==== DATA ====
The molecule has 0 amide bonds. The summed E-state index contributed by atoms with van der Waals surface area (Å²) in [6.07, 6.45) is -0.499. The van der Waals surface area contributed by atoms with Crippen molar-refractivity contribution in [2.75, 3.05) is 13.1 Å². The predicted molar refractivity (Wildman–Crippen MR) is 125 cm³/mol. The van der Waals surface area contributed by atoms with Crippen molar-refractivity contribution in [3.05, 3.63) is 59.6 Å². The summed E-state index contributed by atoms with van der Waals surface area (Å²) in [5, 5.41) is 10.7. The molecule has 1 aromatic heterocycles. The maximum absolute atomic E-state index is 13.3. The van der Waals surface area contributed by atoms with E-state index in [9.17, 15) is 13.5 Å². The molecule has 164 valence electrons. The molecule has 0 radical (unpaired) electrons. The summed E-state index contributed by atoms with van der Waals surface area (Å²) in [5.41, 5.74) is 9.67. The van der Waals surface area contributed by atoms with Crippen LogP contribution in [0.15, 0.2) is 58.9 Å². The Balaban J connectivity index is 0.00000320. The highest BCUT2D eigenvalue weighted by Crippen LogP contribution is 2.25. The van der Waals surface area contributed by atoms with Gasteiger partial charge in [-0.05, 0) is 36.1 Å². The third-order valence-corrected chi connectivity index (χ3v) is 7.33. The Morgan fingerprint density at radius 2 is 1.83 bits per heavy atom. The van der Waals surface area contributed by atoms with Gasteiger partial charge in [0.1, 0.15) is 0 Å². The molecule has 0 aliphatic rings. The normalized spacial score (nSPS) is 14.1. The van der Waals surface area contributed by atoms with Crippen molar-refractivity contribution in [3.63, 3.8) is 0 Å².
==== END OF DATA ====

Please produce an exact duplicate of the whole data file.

The molecule has 0 amide bonds. The summed E-state index contributed by atoms with van der Waals surface area (Å²) in [6.07, 6.45) is -0.499. The van der Waals surface area contributed by atoms with Crippen molar-refractivity contribution in [2.75, 3.05) is 13.1 Å². The predicted molar refractivity (Wildman–Crippen MR) is 125 cm³/mol. The van der Waals surface area contributed by atoms with Crippen molar-refractivity contribution in [3.05, 3.63) is 59.6 Å². The summed E-state index contributed by atoms with van der Waals surface area (Å²) in [5, 5.41) is 10.7. The molecule has 1 aromatic heterocycles. The maximum absolute atomic E-state index is 13.3. The van der Waals surface area contributed by atoms with E-state index in [9.17, 15) is 13.5 Å². The molecule has 164 valence electrons. The molecule has 0 radical (unpaired) electrons. The summed E-state index contributed by atoms with van der Waals surface area (Å²) in [5.41, 5.74) is 9.67. The van der Waals surface area contributed by atoms with Crippen LogP contribution in [0.15, 0.2) is 58.9 Å². The Balaban J connectivity index is 0.00000320. The highest BCUT2D eigenvalue weighted by Crippen LogP contribution is 2.25. The van der Waals surface area contributed by atoms with Gasteiger partial charge in [-0.05, 0) is 36.1 Å². The third-order valence-corrected chi connectivity index (χ3v) is 7.33. The Morgan fingerprint density at radius 2 is 1.83 bits per heavy atom. The van der Waals surface area contributed by atoms with Gasteiger partial charge in [0.1, 0.15) is 0 Å². The molecule has 0 aliphatic rings. The normalized spacial score (nSPS) is 14.1. The van der Waals surface area contributed by atoms with Crippen molar-refractivity contribution in [3.63, 3.8) is 0 Å².